Inflation forces increase in California minimum wage

Soaring inflation will trigger an automatic minimum wage increase in California next year, Governor Gavin Newsom’s administration announced Thursday.

The minimum wage will increase to $15.50 an hour on Jan. 1, the highest of any state. This is an increase of $15 per hour for companies with more than 25 employees and $14 per hour for companies with 25 employees or less.

California lawmakers voted to raise the minimum wage to $15 an hour in 2016, but the increase was phased in over several years. The law states that the minimum wage must increase to $15.50 an hour for everyone if it is increased by more than 7%. On Thursday, California’s Treasury Department said it expects inflation for fiscal year 2022 – which ends June 30 – to be 7.6% higher than a year earlier, triggering the increase .

Official inflation figures won’t be final until this summer. But the Newsom administration believes the growth will be more than enough to trigger the automatic increase.

Inflation has been a problem everywhere, as consumer prices jumped 8.3% last month from a year ago and diluted the purchasing power of the American consumer. A labor shortage throughout the pandemic has prompted many companies to raise wages sometimes beyond the minimum wage just to attract and retain workers.

California has about 3 million minimum-wage workers, according to a conservative estimate by the state Department of Finance. The minimum wage increase will be about $3 billion, or less than 0.1% of the $3.3 trillion in personal income Californians are expected to earn.

Bosler said the increase could drive up prices at restaurants, which have low profit margins. But overall, she said raising the minimum wage should “have a very minimal impact on overall inflation in the state’s economy.”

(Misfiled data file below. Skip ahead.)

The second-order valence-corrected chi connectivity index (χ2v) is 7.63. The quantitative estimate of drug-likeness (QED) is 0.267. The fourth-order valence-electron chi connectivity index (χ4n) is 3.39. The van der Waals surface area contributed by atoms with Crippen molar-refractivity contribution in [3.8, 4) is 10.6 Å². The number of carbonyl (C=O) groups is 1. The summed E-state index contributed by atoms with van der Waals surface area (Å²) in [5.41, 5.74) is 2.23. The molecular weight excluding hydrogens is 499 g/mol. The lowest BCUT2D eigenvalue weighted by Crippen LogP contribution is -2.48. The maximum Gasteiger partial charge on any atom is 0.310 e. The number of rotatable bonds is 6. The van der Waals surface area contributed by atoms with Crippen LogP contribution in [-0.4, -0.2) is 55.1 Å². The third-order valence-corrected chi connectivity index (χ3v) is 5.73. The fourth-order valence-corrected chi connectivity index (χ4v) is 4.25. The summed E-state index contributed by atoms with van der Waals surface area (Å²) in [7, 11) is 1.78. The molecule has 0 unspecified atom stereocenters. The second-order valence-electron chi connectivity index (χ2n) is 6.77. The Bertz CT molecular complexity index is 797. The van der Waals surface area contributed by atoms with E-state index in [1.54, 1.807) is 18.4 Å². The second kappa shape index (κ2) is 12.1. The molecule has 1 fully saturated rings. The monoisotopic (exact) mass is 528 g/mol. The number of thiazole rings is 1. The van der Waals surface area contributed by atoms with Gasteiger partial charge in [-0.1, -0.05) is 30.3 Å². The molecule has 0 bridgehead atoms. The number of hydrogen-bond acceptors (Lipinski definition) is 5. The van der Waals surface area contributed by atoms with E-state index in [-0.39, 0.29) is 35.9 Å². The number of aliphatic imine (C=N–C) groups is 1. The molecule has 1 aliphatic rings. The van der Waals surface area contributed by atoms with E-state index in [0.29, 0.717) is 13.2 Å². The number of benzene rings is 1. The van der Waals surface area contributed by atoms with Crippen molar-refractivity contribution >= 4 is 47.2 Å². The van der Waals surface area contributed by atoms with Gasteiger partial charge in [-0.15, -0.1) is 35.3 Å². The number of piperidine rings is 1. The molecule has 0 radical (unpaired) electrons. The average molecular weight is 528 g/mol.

Raising the minimum wage is just part of the extra money that could land in the pockets of taxpayers this year. On Thursday, the governor doubled down on his proposal to send $800 checks to Californians who own cars to help offset high gas prices. The proposal would cost $11.5 billion and would also include spending $750 million to provide everyone with free public transit rides for up to three months.

Newsom proposed it in March, but Democrats in the Legislature voted it down. Instead, they want to send $200 checks to low-to-moderate income California taxpayers and their dependents, whether or not they own a car.

Bosler said the Newsom administration thinks their proposal is better because it would hire an outside company to distribute the checks faster than the government could.

“I think they have their points, I think we have our reasons for wanting to stick with our proposal,” Bosler said. “We will continue to work with them.”

Senate Pro Tempore Speaker Toni Atkins said they were working on a plan that “doesn’t just pass on a one-time windfall that benefits millionaires.”

“Senate Democrats don’t believe that a reimbursement tied to owning a car does the trick,” Atkins said. “This plan excludes non-car owners, including low-income Californians and seniors, who are also impacted by today’s high consumer goods costs and also deserve relief.”

While that proposal has stalled, Newsom revealed a new plan on Thursday that would send $1,000 checks to hospital and nursing home workers in recognition of their dangerous work during the pandemic. Around 600,000 workers would be eligible for the money, which would go to anyone working in a hospital or nursing home, including doctors, nurses and other support staff.

The workers would be guaranteed a check for $1,000. But if the companies agree to add another $500, the state will match them for a total of $2,000.

“These workers have been on the front lines throughout the COVID pandemic,” Bosler said. “They are also suffering from very critical retention issues and shortages and we hope an additional payment will help address these issues.”

Dave Regan, president of SEIU-United Healthcare Workers West, said staffing issues in hospitals and nursing homes have only worsened as workers leave the industry in droves during the pandemic “in due to increased health risks, emotional and mental stress and overwork”.

“Through this investment to keep skilled healthcare workers on the job, the Governor’s proposal brings us closer to a future where every Californian has access to care from valued and respected caregivers,” Regan said.

Lynn A. Saleh